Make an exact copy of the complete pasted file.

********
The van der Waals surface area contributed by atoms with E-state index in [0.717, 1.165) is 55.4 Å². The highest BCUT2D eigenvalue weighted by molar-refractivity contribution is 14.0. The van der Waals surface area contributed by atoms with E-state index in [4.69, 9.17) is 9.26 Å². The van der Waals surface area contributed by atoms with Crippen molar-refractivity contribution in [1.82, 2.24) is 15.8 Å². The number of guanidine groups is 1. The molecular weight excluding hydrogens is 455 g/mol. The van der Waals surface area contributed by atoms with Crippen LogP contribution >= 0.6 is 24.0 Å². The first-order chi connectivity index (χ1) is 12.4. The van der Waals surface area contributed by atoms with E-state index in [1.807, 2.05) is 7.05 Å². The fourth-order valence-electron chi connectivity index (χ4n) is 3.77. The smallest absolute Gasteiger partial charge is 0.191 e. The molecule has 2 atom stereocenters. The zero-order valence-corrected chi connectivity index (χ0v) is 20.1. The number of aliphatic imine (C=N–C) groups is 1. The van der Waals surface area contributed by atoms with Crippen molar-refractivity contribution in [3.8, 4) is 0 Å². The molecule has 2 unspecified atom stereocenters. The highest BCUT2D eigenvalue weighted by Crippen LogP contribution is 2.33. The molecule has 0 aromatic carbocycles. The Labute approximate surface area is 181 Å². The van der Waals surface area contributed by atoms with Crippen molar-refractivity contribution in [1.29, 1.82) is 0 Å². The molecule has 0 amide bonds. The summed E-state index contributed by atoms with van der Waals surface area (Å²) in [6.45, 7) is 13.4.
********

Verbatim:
The van der Waals surface area contributed by atoms with E-state index in [0.717, 1.165) is 55.4 Å². The highest BCUT2D eigenvalue weighted by molar-refractivity contribution is 14.0. The van der Waals surface area contributed by atoms with E-state index in [4.69, 9.17) is 9.26 Å². The van der Waals surface area contributed by atoms with Crippen molar-refractivity contribution in [1.82, 2.24) is 15.8 Å². The number of guanidine groups is 1. The molecular weight excluding hydrogens is 455 g/mol. The van der Waals surface area contributed by atoms with Crippen LogP contribution >= 0.6 is 24.0 Å². The first-order chi connectivity index (χ1) is 12.4. The van der Waals surface area contributed by atoms with E-state index in [1.807, 2.05) is 7.05 Å². The fourth-order valence-electron chi connectivity index (χ4n) is 3.77. The smallest absolute Gasteiger partial charge is 0.191 e. The molecule has 2 atom stereocenters. The zero-order valence-corrected chi connectivity index (χ0v) is 20.1. The number of aliphatic imine (C=N–C) groups is 1. The van der Waals surface area contributed by atoms with Crippen molar-refractivity contribution in [3.8, 4) is 0 Å². The molecule has 2 unspecified atom stereocenters. The highest BCUT2D eigenvalue weighted by Crippen LogP contribution is 2.33. The molecule has 0 aromatic carbocycles. The Labute approximate surface area is 181 Å². The van der Waals surface area contributed by atoms with Crippen molar-refractivity contribution in [1.29, 1.82) is 0 Å². The molecule has 0 amide bonds. The summed E-state index contributed by atoms with van der Waals surface area (Å²) in [6.45, 7) is 13.4.